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Gastrointestinal Cancer

Gastrointestinal Cancer

A program implemented in New York City successfully increased colorectal cancer screening rates and diminished racial and ethnic disparities in screening.

A retrospective cohort study showed that socioeconomic variables including race, marital status, insurance status, and geography are associated with rates of resection for early-stage pancreatic cancer. Most of these factors, however, were not associated with survival following resection.

A meta-analysis found that a number of dietary factors play a role in the risk of developing gastric cancer, with protective effects seen with fruit and certain vegetables and increased risk seen with high-salt foods and certain forms of alcohol.

Imatinib had no impact on failure-free or overall survival in patients with gastrointestinal stromal tumor, but it did have an effect on relapse-free survival.

Reaching out to underserved populations about colorectal cancer screening using mailed invitations resulted in significantly improved colorectal cancer screening rates in a recently published study.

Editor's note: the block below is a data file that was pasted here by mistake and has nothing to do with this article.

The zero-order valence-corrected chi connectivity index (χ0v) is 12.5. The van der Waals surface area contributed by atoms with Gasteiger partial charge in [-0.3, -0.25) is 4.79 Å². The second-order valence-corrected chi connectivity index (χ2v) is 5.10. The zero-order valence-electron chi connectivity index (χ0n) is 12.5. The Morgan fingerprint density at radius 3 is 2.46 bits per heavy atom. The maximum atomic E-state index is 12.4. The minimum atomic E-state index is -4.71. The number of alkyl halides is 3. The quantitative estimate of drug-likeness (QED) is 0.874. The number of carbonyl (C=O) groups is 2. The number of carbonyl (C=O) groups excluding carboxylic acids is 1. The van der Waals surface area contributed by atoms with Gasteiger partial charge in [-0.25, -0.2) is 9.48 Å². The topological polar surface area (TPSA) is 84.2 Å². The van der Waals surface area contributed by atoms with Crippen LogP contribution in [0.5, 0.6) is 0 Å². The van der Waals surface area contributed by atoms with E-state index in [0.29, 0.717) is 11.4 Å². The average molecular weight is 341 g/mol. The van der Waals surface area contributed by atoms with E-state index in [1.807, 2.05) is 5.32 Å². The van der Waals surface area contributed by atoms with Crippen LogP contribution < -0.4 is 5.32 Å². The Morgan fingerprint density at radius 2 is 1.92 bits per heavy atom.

Adding the EGFR-targeting drug panitumumab to chemotherapy had no effect on survival in a group of patients with wild-type KRAS status advanced biliary tract cancer.

This article reviews the current treatment paradigms for metastatic disease, focusing on ways to ameliorate symptoms and lengthen survival. We then summarize recent advances in our understanding of the molecular and cellular aspects of pancreatic cancer.


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